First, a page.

Academic journal article The Cato Journal

The Failure of Development Aid

Academic journal article The Cato Journal

The Failure of Development Aid

Article excerpt

In the last half century, developed countries have paid increasing attention to the problems of developing countries. Not only has the disastrously low level of economic development in large parts of the world become apparent over time, but also all the undesired side effects of enduring poverty: poor health, widespread diseases, low life expectancy, and the general lack of means of entire nations to deal with basic needs. Wealthy countries do not necessarily have purely unselfish motives when helping poorer countries through financial aid. Part of any aid constantly flows back to donors through highly stipulated procurement contracts. Aid has also increased the potential for donors to buy preferential future treatment for the business firms of their own nationality. Politically, aid can be seen as serving to buy increased international and regional clout through new political allies. Moreover, aid may bring more stability to world affairs, assuming it increases economic growth in recipient countries. Development aid is also seen as a way to advance some core values of the donors.

Despite the steady flow of development aid to poor countries in the last 50 years, the results have been somewhat disappointing, as noted by Bovard (1986), Burnside and Dollar (2000), the World Bank (1998), Vasquez (1998), Easterly (2001), and Easterly and Levine (2001). Even though some countries, notably in East Asia, have managed to break out of poverty, many of the poorest countries have actually seen their real per capita incomes decline since the 1970s. More than one billion people still live on less than $1 a day. Many of the advances in basic health care and education in the last few decades have been negated by the rapid spread of HIV/AIDS, particularly in the world's poorest countries. Given the ineffectiveness of past aid and fiscal constraints the donor countries have faced in the 1990s, a type of aid fatigue among the donors has become apparent. The long-term trend of increasing aid disbursements was broken in the mid-1990s, and has given way to a systematic reevaluation of donor-initiated development strategies.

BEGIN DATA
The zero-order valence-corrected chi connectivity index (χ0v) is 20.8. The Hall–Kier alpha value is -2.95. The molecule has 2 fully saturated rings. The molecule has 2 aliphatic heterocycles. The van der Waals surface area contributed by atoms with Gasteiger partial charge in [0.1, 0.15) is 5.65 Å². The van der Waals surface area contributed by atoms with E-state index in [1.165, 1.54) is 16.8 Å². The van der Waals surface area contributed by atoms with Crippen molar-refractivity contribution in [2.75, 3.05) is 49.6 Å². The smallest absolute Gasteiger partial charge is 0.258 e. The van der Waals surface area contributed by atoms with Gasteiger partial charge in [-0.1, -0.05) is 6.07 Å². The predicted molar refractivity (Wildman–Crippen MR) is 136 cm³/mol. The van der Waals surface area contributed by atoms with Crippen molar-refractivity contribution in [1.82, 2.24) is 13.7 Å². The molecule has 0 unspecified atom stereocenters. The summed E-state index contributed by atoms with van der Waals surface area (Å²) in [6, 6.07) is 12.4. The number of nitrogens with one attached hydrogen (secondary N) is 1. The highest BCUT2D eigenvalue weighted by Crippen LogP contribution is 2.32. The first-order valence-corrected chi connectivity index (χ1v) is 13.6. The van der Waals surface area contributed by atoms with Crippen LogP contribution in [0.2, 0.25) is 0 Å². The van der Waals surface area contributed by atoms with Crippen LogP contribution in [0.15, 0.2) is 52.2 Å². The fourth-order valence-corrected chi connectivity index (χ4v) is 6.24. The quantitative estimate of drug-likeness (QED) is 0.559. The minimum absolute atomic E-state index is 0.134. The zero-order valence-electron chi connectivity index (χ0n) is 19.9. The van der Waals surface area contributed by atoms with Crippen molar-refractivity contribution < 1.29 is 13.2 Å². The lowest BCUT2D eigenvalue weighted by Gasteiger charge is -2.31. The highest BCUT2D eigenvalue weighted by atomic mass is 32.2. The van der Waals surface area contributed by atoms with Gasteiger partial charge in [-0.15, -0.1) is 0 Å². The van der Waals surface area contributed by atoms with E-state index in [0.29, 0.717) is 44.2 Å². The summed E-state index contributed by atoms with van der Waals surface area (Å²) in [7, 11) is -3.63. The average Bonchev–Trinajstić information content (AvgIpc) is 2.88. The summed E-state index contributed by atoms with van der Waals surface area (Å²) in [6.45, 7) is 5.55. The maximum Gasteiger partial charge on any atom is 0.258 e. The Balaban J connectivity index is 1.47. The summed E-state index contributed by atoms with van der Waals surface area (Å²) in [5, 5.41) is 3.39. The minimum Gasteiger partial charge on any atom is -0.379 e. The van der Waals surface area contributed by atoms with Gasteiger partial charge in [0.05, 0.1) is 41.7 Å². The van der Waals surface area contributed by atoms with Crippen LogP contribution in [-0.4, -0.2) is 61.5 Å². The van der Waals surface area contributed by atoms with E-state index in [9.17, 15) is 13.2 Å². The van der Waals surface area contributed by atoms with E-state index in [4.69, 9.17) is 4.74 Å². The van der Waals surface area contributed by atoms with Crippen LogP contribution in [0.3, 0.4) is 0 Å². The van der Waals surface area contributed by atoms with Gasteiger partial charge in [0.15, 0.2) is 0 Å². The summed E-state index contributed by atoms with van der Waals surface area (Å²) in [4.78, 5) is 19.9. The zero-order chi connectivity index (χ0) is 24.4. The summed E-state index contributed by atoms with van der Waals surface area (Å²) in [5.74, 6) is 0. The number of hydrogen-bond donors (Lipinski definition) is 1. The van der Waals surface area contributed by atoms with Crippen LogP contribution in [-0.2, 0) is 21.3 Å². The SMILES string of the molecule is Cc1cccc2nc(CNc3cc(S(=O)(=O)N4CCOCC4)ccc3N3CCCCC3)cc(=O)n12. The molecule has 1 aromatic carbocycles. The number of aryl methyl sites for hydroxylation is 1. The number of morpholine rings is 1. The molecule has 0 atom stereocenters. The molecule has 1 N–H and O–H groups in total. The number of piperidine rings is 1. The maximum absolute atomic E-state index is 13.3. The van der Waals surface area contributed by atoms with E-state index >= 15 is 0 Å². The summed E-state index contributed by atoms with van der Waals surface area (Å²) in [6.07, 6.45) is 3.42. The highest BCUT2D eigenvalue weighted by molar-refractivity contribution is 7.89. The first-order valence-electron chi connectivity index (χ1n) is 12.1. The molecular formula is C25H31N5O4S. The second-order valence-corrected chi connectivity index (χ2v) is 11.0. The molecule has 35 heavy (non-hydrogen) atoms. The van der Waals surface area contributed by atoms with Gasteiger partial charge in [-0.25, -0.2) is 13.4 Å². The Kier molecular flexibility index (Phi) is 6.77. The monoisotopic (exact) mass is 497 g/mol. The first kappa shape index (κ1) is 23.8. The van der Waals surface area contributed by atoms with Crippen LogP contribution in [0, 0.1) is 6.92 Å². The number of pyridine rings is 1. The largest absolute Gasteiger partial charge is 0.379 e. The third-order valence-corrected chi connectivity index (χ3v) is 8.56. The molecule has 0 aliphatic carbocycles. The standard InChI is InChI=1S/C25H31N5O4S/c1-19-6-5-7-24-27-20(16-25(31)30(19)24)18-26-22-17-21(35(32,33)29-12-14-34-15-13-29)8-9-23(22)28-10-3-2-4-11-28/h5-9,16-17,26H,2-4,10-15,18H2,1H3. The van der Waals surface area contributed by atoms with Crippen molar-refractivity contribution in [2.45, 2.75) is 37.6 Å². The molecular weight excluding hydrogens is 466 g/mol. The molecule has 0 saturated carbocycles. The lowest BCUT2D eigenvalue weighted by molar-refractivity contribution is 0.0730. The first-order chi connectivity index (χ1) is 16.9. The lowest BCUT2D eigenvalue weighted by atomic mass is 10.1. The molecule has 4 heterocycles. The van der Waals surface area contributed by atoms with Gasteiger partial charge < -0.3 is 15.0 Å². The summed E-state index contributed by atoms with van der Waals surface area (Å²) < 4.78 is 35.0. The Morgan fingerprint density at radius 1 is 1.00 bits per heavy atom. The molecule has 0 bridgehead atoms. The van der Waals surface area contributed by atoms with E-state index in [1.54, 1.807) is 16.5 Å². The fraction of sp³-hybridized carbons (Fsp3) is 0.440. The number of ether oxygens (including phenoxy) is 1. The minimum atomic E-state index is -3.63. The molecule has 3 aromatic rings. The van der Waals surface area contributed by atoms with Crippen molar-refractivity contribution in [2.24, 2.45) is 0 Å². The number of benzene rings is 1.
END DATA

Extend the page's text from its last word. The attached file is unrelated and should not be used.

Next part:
Even if development aid has not been as effective as the international community has wished, world leaders have been consistent in signaling their determination to improve the lot of the poorest countries. The United Nations 2001 conference of 140 world leaders in Monterrey reiterated further support for the Millennium Development Goals--cutting in half the proportion of people hang on less than $1 a day, eliminating gender disparity in education, reducing child mortality by two-thirds, and developing a global partnership for development--that are to be achieved by 2015. How are these goals to be achieved? The World Bank offers a two-pronged solution: first, double the current flow of aid to developing countries, and second, make a new commitment to good governance on the part of the recipient countries. In this study, I look at whether an increase in the level of development aid is likely to result in increased growth rates for developing countries and whether the quality of governance affects the results of aid.

Previous Literature on the Effectiveness of Development Aid

Previous literature on development aid has looked at how aggregate flows of aid have affected economic growth of individual countries. Dalgaard, Hansen, and Tarp (2000) summarize the findings from the last 30 years and a total of 131 cross-country studies by noting that aid has increased aggregate savings and investments, though by less than the aid flow itself, and has led to increased economic growth in cases where the lack of capital base was the most important factor in holding back growth. This conclusion, however, sheds little light on how to improve the growth rates in the larger group of aid recipient countries where growth lags below potential.

The most recent econometric studies have concentrated on suggesting alternative ways to reach better results from development aid. …

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